Bob Bestler

Typewriter or computer? A picture is worth a thousand words

Ed Skibba tests a Remington typewriter after repairing it  Tuesday, Dec. 30, 2014 at Ace Business Machines in West Allis, Wis. Ace is among a handful of Milwaukee shops that repair typewriters and have seen the business increase the last few years.
Ed Skibba tests a Remington typewriter after repairing it Tuesday, Dec. 30, 2014 at Ace Business Machines in West Allis, Wis. Ace is among a handful of Milwaukee shops that repair typewriters and have seen the business increase the last few years. TNS

After 11 years, we're in the process of cleaning out our attic, a task that often has us stumbling across long-forgotten memorabilia.

Most bring back good memories, but one looked only vaguely familiar. Why is this here?

It was a copy of a Newsweek magazine dated Aug. 6, 1979. On the cover was a caricature of a sabre-wielding Teddy Roosevelt on a horse with the words: "Where Have All the HEROES Gone?"

I paged through it until I came to the raison d'etre: My photo, at a newsroom computer screen, with the caption, "At the Milwaukee Journal, no more shouts of `copy.'"

It illustrated a story, "The Silent Newsroom," telling how America's newsrooms were surrendering their typewriters for computers.

Describing the modern newsroom, Newsweek wrote:

"It looks far more like an airline reservations office than Lou Grant's grungy habitat, but in fact it is a newsroom - and the keypunch operators are working reporters and editors. After barely changing for nearly a century the newspaper business is being transformed by the computer with a speed and scope that is as revolutionary as movable type.''

There is irony in the fact that my photo was used to illustrate such a story.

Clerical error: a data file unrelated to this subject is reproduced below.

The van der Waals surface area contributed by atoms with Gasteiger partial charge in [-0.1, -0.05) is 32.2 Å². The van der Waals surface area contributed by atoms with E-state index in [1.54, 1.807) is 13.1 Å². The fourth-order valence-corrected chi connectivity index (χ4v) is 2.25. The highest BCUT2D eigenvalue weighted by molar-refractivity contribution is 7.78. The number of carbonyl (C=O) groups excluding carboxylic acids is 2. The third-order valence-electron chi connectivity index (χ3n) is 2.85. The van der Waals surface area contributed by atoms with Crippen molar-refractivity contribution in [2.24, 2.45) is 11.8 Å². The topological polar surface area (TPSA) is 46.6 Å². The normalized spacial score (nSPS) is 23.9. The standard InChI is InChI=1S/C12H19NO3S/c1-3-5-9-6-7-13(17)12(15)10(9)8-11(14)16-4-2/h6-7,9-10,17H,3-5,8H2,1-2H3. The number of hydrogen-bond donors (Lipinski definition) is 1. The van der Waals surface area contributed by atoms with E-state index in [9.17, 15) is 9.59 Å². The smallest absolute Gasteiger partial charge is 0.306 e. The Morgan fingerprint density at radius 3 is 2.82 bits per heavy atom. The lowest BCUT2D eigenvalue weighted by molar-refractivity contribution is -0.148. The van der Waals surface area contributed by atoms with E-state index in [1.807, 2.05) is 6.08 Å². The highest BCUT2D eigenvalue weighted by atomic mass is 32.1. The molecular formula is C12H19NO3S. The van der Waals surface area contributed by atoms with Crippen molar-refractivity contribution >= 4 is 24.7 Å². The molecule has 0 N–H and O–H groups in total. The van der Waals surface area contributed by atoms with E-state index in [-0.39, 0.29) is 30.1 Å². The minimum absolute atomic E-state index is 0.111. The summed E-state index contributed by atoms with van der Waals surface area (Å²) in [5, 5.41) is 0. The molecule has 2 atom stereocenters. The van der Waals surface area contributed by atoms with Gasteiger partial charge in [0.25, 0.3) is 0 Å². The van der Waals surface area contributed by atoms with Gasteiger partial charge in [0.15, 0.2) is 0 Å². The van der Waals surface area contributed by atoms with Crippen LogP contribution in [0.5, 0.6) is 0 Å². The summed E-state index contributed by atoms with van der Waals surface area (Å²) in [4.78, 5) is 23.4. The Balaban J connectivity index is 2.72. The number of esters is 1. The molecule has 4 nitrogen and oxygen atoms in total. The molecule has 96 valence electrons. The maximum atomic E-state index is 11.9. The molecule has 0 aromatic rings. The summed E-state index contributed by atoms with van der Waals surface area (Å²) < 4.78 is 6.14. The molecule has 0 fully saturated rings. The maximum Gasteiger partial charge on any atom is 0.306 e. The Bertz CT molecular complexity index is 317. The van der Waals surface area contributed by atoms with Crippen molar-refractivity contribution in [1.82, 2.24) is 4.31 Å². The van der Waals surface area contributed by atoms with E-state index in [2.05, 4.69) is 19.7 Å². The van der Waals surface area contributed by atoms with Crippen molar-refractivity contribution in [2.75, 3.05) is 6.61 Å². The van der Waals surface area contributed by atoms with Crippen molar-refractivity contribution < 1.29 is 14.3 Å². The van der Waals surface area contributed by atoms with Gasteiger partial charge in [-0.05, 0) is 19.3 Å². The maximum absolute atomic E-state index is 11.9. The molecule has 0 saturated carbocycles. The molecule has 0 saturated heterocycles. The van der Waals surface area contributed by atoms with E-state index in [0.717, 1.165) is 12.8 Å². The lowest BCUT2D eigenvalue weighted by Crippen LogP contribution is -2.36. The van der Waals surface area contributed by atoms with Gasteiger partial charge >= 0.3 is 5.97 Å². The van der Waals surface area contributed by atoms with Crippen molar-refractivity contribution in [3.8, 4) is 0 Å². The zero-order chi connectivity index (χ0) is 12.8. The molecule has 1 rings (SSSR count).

I had come into the newsroom's computer age kicking and screaming. I'm never big on change and this was certainly more change than I wanted.

I belonged to the typewriter era, as grungy as it might have been, and did not welcome the move to Newsweek's "Silent Newsroom."

I loved the musical cacophony of dozens of busy typewriters, which I always thought of as the heart and soul of a newsroom. Old typewriters - they were always old - went so well with the half-full coffee cup and the mess of half-smoked cigarette butts in the nearby ashtray. Ah, those were the days.

Here's a little more irony: I joined the Journal in 1975, just as the newspaper was about to go to computerization. I had had some experience with computers in Charlotte and was asked to join a panel discussion about the coming revolution. The president of the company, the publisher and other company VIPs would be present.

Other panelists included technical representatives who were four-square for computers in the newsroom.

I was not, and my arguments were weak. In the end, it was like high school basketball against the Golden State Warriors. The bottom line: What did I know about computers? And why did I agree to this?

So I said I preferred to see an entire story on sheets of typing paper pasted together, not just a few lines on a screen.

I said it was a pain to have to sign in and wait for the computer to catch up rather than just shove a sheet of paper in a typewriter and go to work.

I warned that computers were known to crash and that would risk missing deadlines. And what if someone spilled a cup of coffee on his or her computer?

No, we had never had any technical problems in Charlotte. But still . . .

Afterward, a colleague wondered if I was brave or stupid. He pointed out that I had bad-mouthed newsroom computers to the same people who had just invested millions of dollars in a new computer system.

Well, we're more than 40 years removed from those neophyte days and, yes, I have accepted computers. Fact is, I could not write this column from home without one. Viva la revolucion!

Contact Bob Bestler at bestler6@tds.net.

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